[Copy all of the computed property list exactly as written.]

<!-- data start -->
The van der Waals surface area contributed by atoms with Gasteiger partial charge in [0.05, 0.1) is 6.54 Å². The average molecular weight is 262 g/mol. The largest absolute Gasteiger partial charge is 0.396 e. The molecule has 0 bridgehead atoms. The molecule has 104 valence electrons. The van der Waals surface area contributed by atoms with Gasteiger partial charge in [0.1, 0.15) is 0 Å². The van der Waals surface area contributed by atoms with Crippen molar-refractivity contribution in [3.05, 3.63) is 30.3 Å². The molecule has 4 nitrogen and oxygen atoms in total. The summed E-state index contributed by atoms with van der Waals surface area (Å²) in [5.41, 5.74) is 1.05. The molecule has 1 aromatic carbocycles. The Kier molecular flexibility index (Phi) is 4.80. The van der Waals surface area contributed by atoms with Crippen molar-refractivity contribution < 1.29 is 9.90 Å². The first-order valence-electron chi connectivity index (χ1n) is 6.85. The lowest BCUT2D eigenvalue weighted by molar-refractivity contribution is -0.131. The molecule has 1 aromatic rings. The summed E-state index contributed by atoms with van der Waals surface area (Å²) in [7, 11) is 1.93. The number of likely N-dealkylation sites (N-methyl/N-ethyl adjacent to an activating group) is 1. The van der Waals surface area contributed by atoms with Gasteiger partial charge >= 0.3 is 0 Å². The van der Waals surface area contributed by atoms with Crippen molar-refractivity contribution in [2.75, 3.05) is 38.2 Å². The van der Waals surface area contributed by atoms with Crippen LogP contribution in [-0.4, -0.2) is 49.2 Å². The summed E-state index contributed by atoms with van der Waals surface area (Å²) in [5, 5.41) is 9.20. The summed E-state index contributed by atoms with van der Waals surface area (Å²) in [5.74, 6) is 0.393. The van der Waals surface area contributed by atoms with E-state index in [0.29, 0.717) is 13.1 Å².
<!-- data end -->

The van der Waals surface area contributed by atoms with Gasteiger partial charge in [0.05, 0.1) is 6.54 Å². The average molecular weight is 262 g/mol. The largest absolute Gasteiger partial charge is 0.396 e. The molecule has 0 bridgehead atoms. The molecule has 104 valence electrons. The van der Waals surface area contributed by atoms with Gasteiger partial charge in [0.1, 0.15) is 0 Å². The van der Waals surface area contributed by atoms with Crippen molar-refractivity contribution in [3.05, 3.63) is 30.3 Å². The molecule has 4 nitrogen and oxygen atoms in total. The summed E-state index contributed by atoms with van der Waals surface area (Å²) in [5.41, 5.74) is 1.05. The molecule has 1 aromatic carbocycles. The Kier molecular flexibility index (Phi) is 4.80. The van der Waals surface area contributed by atoms with Crippen molar-refractivity contribution < 1.29 is 9.90 Å². The first-order valence-electron chi connectivity index (χ1n) is 6.85. The lowest BCUT2D eigenvalue weighted by molar-refractivity contribution is -0.131. The molecule has 1 aromatic rings. The summed E-state index contributed by atoms with van der Waals surface area (Å²) in [7, 11) is 1.93. The number of likely N-dealkylation sites (N-methyl/N-ethyl adjacent to an activating group) is 1. The van der Waals surface area contributed by atoms with Gasteiger partial charge >= 0.3 is 0 Å². The van der Waals surface area contributed by atoms with Crippen molar-refractivity contribution in [2.75, 3.05) is 38.2 Å². The van der Waals surface area contributed by atoms with Crippen LogP contribution in [-0.4, -0.2) is 49.2 Å². The summed E-state index contributed by atoms with van der Waals surface area (Å²) in [5, 5.41) is 9.20. The summed E-state index contributed by atoms with van der Waals surface area (Å²) in [5.74, 6) is 0.393. The van der Waals surface area contributed by atoms with E-state index in [0.29, 0.717) is 13.1 Å².